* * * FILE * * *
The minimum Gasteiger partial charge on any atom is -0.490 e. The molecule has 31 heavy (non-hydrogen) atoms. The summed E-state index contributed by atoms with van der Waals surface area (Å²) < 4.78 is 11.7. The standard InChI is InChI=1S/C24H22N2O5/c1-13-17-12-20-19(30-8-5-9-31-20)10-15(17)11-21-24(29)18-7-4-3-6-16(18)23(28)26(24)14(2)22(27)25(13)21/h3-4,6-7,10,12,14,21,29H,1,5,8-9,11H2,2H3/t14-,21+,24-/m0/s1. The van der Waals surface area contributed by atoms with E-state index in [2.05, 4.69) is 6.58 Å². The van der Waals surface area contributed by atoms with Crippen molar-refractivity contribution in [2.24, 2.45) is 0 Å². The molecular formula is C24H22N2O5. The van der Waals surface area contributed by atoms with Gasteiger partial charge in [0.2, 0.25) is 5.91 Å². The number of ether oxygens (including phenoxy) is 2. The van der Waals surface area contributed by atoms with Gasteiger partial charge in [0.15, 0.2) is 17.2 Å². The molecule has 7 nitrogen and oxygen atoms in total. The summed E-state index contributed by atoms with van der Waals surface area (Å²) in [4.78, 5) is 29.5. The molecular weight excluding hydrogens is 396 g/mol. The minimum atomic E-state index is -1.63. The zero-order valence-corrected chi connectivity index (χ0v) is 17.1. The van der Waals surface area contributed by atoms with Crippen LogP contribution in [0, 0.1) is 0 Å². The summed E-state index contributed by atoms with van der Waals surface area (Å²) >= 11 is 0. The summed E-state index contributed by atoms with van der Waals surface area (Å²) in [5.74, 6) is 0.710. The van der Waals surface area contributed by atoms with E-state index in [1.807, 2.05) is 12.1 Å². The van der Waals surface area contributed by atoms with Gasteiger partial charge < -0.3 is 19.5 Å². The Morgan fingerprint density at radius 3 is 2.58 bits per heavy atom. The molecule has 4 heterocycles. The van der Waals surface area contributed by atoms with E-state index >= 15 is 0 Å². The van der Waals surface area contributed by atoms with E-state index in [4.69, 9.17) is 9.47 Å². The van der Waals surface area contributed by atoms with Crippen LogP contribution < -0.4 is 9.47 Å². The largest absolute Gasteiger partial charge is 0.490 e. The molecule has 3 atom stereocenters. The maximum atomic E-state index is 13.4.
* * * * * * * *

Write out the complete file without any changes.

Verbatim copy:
The minimum Gasteiger partial charge on any atom is -0.490 e. The molecule has 31 heavy (non-hydrogen) atoms. The summed E-state index contributed by atoms with van der Waals surface area (Å²) < 4.78 is 11.7. The standard InChI is InChI=1S/C24H22N2O5/c1-13-17-12-20-19(30-8-5-9-31-20)10-15(17)11-21-24(29)18-7-4-3-6-16(18)23(28)26(24)14(2)22(27)25(13)21/h3-4,6-7,10,12,14,21,29H,1,5,8-9,11H2,2H3/t14-,21+,24-/m0/s1. The van der Waals surface area contributed by atoms with E-state index in [2.05, 4.69) is 6.58 Å². The van der Waals surface area contributed by atoms with Crippen molar-refractivity contribution in [2.24, 2.45) is 0 Å². The molecular formula is C24H22N2O5. The van der Waals surface area contributed by atoms with Gasteiger partial charge in [0.2, 0.25) is 5.91 Å². The number of ether oxygens (including phenoxy) is 2. The van der Waals surface area contributed by atoms with Gasteiger partial charge in [0.15, 0.2) is 17.2 Å². The molecule has 7 nitrogen and oxygen atoms in total. The summed E-state index contributed by atoms with van der Waals surface area (Å²) in [4.78, 5) is 29.5. The molecular weight excluding hydrogens is 396 g/mol. The minimum atomic E-state index is -1.63. The zero-order valence-corrected chi connectivity index (χ0v) is 17.1. The van der Waals surface area contributed by atoms with Crippen LogP contribution in [0, 0.1) is 0 Å². The summed E-state index contributed by atoms with van der Waals surface area (Å²) >= 11 is 0. The summed E-state index contributed by atoms with van der Waals surface area (Å²) in [5.74, 6) is 0.710. The van der Waals surface area contributed by atoms with E-state index in [1.807, 2.05) is 12.1 Å². The van der Waals surface area contributed by atoms with Gasteiger partial charge < -0.3 is 19.5 Å². The Morgan fingerprint density at radius 3 is 2.58 bits per heavy atom. The molecule has 4 heterocycles. The van der Waals surface area contributed by atoms with E-state index >= 15 is 0 Å². The van der Waals surface area contributed by atoms with E-state index in [4.69, 9.17) is 9.47 Å². The van der Waals surface area contributed by atoms with Crippen LogP contribution < -0.4 is 9.47 Å². The largest absolute Gasteiger partial charge is 0.490 e. The molecule has 3 atom stereocenters. The maximum atomic E-state index is 13.4.